Caribou recovery efforts work better when indigenous communities are involved

In December of 2015, the Boreal Leadership Council — made up of First Nations, business leaders and environmental groups — released a study which concludes that having indigenous people on board makes a big difference to caribou recovery programs.

The report’s author, Valerie Courtois, says the cultural value of caribou could make the animals a powerful way to bring indigenous and mainstream society together. “The norm for recovery planning is that it is led by provincial recovery teams. Many First Nations have had a dissatisfying experience with that process because it’s been mostly framed around western science.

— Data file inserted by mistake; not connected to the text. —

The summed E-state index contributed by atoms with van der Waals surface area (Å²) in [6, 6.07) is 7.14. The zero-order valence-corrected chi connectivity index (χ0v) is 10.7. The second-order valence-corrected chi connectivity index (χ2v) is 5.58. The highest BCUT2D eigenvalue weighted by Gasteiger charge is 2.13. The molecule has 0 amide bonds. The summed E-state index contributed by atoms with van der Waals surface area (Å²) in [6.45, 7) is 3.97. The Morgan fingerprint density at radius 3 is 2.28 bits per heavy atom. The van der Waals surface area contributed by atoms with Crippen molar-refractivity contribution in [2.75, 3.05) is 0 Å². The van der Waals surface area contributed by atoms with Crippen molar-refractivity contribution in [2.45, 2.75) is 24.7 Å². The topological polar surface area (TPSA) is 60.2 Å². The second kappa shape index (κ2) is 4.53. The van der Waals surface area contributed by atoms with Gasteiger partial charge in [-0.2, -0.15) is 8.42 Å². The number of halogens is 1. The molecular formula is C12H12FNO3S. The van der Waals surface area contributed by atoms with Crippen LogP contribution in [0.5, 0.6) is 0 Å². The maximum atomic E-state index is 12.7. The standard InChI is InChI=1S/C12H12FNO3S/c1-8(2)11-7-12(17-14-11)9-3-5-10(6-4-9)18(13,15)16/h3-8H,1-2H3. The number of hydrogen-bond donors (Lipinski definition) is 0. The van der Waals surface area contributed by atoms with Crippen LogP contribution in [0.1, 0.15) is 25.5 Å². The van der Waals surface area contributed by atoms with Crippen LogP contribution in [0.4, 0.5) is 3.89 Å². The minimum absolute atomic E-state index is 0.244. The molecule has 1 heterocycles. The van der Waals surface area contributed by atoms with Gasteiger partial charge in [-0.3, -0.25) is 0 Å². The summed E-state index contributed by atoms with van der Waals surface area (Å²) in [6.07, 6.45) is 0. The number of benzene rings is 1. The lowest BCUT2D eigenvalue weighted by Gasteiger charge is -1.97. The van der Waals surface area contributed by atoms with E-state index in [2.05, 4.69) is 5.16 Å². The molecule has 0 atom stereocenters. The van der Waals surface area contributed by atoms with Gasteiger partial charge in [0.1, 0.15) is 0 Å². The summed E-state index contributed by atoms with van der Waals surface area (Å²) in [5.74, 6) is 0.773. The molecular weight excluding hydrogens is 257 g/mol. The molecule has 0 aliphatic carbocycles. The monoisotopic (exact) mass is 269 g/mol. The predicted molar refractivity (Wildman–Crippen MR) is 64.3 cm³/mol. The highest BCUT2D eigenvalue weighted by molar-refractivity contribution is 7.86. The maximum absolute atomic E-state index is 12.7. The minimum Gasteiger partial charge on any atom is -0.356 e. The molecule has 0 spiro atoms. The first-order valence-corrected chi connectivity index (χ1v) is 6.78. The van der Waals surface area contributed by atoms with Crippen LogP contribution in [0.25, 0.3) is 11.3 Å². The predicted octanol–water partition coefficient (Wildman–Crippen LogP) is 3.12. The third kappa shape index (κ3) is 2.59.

Courtois said the type of habitat frequented by woodland caribou is also ground zero for large resource developments (oil, gas, tar sands, mining, etc.). That makes caribou recovery a complicated task — but it’s also where different groups in society can meet to work together.

The survey shows that recovery programs rooted in indigenous communities have big advantages over those that aren’t.

Photo by Dean Biggins (U.S. Fish and Wildlife Service)

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